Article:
UK Gin Distillers Concerned Over Increase To Spirits Duty
The Wine and Spirit Trade Association has teamed up with 24 of the UK’s top gin distillers to write to Chancellor of the Exchequer Philip Hammond, raising serious concerns over a planned increase to spirits duty at the Budget this month.
The WSTA said that it wants Hammond to honour the comments once made by Theresa May, who said that the Conservatives were “a party that believes in business”.
“Government has vowed to back British business. Well, you can’t get much more British than gin! After breaking the £2 billion-mark British gin has proved itself to be just the tonic for the Government’s ambitions to grow exports of premium British products,” Miles Beale said, chief executive of the Wine and Spirit Trade Association.
“The gin boom in the UK has allowed our talented and innovative British distillers to invest and grow their businesses creating new jobs and boosting the British economy.”
The WSTA said that if Hammond were to raise duty any further, gin makers in the UK could take a hit of over £16 million.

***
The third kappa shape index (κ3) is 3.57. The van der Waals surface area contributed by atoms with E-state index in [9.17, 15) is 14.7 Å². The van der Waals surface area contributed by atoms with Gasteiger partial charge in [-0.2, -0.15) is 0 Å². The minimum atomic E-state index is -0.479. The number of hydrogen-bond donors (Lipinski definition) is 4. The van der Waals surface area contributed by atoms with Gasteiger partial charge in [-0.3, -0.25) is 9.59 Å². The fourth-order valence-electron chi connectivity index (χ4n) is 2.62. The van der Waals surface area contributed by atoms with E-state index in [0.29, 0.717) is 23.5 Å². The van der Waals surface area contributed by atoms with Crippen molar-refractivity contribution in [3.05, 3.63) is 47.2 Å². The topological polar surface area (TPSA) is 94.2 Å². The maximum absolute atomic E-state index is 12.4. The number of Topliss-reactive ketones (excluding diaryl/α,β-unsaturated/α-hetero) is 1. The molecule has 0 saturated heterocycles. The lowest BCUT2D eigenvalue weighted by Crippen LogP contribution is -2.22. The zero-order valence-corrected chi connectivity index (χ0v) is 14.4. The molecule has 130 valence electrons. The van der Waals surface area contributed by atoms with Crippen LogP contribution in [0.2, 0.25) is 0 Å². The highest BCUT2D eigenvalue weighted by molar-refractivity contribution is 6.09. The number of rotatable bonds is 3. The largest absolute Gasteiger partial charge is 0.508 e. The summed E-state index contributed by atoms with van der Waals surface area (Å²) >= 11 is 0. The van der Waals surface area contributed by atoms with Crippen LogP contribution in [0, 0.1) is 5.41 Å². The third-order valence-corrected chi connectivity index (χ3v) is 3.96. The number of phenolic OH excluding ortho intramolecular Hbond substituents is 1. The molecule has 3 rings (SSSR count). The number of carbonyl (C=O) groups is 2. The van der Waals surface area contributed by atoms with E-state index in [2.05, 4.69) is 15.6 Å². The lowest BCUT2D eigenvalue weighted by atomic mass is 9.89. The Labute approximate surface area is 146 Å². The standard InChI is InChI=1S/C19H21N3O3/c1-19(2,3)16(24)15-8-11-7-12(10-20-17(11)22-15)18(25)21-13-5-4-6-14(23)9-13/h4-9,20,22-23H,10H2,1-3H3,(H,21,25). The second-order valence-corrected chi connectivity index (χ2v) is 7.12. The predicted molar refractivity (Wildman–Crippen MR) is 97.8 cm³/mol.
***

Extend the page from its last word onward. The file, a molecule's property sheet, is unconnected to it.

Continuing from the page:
The planned 3.4% duty rise would add another 26p on a bottle of spirits. According to the WSTA, 75% of an average priced bottle of spirits goes straight to the taxman.
Breaking The Record Breaker
A further tax increase will stifle the growth of young spirit makers, who have driven the gin renaissance and broke records both at home and abroad.
The gin market has doubled in value over the last five years, recently surpassing the £2 billion mark. The latest HMRC figures showing 315 distilleries are currently operational, with 49 openings in the last year.
“However, if the Chancellor does not freeze alcohol duty he will be stifling the spirits industry," Beale added.
"British gin is a global phenomenon which is why we are asking the Chancellor why he is penalising what Britain does best? By freezing spirit duty, he would be allowing industry to invest, create jobs and grow while at the same time boost Treasury coffers."
The WSTA highlighted that in November, when the Chancellor put a freeze on alcohol duty, the industry received an extra £380 million between February and August, a 6% increase on the same period the year before.
However, in the last 12 months, the gin industry has paid over £750 million in duty and VAT. The WSTA revealed that if the planned duty rise goes through, gin duties could cost UK distilleries the equivalent over £50,000 each next year.
© 2018 European Supermarket Magazine – your source for the latest retail news. Article by Aidan O'Sullivan. Click subscribe to sign up to ESM: European Supermarket Magazine.